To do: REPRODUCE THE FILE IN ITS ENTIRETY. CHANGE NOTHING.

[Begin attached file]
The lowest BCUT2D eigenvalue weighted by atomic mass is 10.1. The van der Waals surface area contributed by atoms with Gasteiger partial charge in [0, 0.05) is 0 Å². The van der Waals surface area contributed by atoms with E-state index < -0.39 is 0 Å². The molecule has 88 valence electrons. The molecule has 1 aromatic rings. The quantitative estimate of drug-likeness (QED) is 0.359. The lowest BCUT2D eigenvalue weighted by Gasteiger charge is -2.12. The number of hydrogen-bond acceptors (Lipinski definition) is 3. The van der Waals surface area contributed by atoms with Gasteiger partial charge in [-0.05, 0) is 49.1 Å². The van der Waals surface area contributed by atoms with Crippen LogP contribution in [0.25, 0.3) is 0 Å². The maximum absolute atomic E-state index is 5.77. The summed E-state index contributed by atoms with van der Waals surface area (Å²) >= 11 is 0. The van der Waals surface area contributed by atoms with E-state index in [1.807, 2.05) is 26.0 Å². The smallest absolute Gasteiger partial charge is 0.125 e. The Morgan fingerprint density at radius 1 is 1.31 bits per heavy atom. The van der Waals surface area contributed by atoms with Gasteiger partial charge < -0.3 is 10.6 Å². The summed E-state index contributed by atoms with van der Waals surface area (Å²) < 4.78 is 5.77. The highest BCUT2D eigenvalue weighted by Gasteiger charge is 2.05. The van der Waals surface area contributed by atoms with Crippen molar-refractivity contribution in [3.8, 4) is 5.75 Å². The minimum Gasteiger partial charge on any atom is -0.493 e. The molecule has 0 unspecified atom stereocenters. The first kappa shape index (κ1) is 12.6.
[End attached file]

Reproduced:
The lowest BCUT2D eigenvalue weighted by atomic mass is 10.1. The van der Waals surface area contributed by atoms with Gasteiger partial charge in [0, 0.05) is 0 Å². The van der Waals surface area contributed by atoms with E-state index < -0.39 is 0 Å². The molecule has 88 valence electrons. The molecule has 1 aromatic rings. The quantitative estimate of drug-likeness (QED) is 0.359. The lowest BCUT2D eigenvalue weighted by Gasteiger charge is -2.12. The number of hydrogen-bond acceptors (Lipinski definition) is 3. The van der Waals surface area contributed by atoms with Gasteiger partial charge in [-0.05, 0) is 49.1 Å². The van der Waals surface area contributed by atoms with Crippen LogP contribution in [0.25, 0.3) is 0 Å². The maximum absolute atomic E-state index is 5.77. The summed E-state index contributed by atoms with van der Waals surface area (Å²) >= 11 is 0. The van der Waals surface area contributed by atoms with E-state index in [1.807, 2.05) is 26.0 Å². The smallest absolute Gasteiger partial charge is 0.125 e. The Morgan fingerprint density at radius 1 is 1.31 bits per heavy atom. The van der Waals surface area contributed by atoms with Gasteiger partial charge < -0.3 is 10.6 Å². The summed E-state index contributed by atoms with van der Waals surface area (Å²) < 4.78 is 5.77. The highest BCUT2D eigenvalue weighted by Gasteiger charge is 2.05. The van der Waals surface area contributed by atoms with Crippen molar-refractivity contribution in [3.8, 4) is 5.75 Å². The minimum Gasteiger partial charge on any atom is -0.493 e. The molecule has 0 unspecified atom stereocenters. The first kappa shape index (κ1) is 12.6.